There is not a single fact, figure or observation that leads us to conclude that the world‘s climate is in any way ‘disturbed.’ It is variable, as it has always been, but rather less so now than during certain periods or geological eras. Modern methods are far from being able to accurately measure the planet‘s global temperature even today, so measurements made 50 or 100 years ago are even less reliable. Concentrations of CO2 vary, as they always have done; the figures that are being released are biased and dishonest. Rising sea levels are a normal phenomenon linked to upthrust buoyancy; they are nothing to do with so-called global warming. As for extreme weather events — they are no more frequent now than they have been in the past. We ourselves have processed the raw data on hurricanes….

Chapter 2: The crusade is costly
Direct aid for industries that are completely unviable (such as photovoltaics and wind turbines) but presented as ‘virtuous’ runs into billions of euros, according to recent reports published by the Cour des Comptes (French Audit Office) in 2013. But the highest cost lies in the principle of ‘energy saving,’ which is presented as especially virtuous. Since no civilization can develop when it is saving energy, ours has stopped developing: France now has more than three million people unemployed — it is the price we have to pay for our virtue….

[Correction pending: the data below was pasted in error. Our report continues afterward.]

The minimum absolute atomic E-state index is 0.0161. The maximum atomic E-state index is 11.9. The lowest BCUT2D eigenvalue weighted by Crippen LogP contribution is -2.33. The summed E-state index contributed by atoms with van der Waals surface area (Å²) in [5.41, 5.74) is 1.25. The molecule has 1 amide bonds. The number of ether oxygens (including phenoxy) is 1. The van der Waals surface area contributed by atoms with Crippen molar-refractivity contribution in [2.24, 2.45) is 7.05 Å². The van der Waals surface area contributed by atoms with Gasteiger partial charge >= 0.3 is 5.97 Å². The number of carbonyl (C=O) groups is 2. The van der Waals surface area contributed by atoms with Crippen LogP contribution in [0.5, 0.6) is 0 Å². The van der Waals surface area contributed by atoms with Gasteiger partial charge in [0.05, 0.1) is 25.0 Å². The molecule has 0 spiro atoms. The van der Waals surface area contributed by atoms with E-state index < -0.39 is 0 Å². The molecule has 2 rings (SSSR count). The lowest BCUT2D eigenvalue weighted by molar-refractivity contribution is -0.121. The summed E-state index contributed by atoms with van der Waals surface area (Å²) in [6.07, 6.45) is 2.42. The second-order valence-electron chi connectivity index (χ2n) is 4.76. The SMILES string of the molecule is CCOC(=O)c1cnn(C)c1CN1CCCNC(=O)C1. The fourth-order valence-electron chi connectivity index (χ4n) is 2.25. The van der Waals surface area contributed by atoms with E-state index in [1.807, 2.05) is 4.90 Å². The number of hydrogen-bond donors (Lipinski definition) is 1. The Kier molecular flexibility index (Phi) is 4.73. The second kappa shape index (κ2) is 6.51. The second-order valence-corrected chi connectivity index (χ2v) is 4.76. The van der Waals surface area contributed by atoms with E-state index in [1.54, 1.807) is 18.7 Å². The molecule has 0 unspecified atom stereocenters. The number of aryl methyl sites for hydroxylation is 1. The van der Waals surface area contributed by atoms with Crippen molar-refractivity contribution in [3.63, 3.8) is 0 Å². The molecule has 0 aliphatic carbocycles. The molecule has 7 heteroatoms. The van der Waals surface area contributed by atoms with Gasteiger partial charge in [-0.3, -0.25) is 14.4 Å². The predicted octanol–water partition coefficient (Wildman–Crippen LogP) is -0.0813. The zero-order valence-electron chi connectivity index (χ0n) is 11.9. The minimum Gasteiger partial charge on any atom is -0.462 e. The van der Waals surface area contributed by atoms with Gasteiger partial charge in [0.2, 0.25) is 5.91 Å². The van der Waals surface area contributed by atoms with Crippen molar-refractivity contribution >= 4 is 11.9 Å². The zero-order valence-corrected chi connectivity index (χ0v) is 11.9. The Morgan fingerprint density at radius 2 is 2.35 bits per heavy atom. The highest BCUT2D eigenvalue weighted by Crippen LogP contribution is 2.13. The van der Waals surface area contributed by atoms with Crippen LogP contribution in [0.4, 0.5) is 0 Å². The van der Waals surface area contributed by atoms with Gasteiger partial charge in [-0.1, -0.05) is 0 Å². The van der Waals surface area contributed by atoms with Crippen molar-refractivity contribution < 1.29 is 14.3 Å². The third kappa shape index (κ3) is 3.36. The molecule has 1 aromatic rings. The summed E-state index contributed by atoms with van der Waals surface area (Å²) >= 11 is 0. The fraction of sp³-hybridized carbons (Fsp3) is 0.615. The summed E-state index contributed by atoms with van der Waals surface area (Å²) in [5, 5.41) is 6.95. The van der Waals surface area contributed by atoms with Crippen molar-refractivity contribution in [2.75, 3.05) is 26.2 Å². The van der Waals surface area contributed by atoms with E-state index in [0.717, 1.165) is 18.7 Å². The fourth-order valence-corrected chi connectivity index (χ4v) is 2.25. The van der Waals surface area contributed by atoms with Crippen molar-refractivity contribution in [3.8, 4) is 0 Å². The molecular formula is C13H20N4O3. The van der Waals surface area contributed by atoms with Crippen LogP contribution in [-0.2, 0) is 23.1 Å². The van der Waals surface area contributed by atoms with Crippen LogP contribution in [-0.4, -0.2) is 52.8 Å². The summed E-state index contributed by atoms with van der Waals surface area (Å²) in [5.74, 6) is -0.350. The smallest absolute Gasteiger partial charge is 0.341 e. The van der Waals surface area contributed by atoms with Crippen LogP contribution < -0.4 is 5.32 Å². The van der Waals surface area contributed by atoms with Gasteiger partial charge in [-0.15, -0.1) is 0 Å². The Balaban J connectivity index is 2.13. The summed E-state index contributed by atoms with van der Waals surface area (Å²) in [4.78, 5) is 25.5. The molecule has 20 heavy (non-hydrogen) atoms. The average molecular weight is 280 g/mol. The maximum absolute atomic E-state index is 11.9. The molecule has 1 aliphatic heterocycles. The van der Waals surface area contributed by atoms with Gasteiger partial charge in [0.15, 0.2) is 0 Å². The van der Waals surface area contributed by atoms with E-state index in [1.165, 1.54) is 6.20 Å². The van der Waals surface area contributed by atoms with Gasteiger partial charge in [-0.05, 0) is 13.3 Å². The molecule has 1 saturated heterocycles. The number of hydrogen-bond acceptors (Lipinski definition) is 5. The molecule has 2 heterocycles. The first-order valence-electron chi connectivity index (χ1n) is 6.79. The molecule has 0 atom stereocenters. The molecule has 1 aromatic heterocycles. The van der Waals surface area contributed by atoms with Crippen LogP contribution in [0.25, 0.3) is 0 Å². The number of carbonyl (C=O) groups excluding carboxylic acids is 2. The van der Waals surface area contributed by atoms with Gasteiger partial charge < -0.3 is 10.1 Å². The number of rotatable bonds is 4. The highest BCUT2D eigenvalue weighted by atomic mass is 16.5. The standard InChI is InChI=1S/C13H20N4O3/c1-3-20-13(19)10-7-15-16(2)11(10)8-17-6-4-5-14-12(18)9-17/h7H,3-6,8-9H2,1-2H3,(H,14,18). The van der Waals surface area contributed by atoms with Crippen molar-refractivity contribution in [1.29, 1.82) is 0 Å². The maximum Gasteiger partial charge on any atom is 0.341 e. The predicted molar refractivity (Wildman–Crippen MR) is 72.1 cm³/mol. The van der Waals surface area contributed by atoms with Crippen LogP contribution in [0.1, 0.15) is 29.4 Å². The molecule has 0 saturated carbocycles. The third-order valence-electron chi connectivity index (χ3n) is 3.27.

Chapter 3: The crusade is pointless
Human beings cannot, in any event, change the climate. If we in France were to stop all industrial activity (let’s not talk about our intellectual activity, which ceased long ago), if we were to eradicate all trace of animal life, the composition of the atmosphere would not alter in any measurable, perceptible way. To explain this, let us make a comparison with the rotation of the planet: it is slowing down. To address that, we might be tempted to ask the entire population of China to run in an easterly direction. But, no matter how big China and its population are, this would have no measurable impact on the Earth‘s rotation.

Full text in pdf format is available in English at link below:

The battle against global warming: an absurd, costly and pointless crusade
White Paper drawn up by the Société de Calcul Mathématique SA
(Mathematical Modelling Company, Corp.)


A Second report was published in 2016 entitled: Global Warming and Employment, which analyzes in depth the economic destruction from ill-advised climate change policies.

The two principal themes are that jobs are disappearing and that the destructive forces are embedded in our societies.

Jobs are Disappearing discusses issues such as:

The State is incapable of devising and implementing an industrial policy.

The fundamental absurdity of the concept of sustainable development

Biofuels an especially absurd policy leading to ridiculous taxes and job losses.

EU policy to reduce greenhouse gas emissions by 40% drives jobs elsewhere while being pointless: the planet has never asked for it, is completely unaware of it, and will never notice it!

The War against the Car and Road Maintenance undercuts economic mobility while destroying transportation sector jobs.

Solar and wind energy are weak, diffuse, and inconsistent, inadequate to power modern civilization.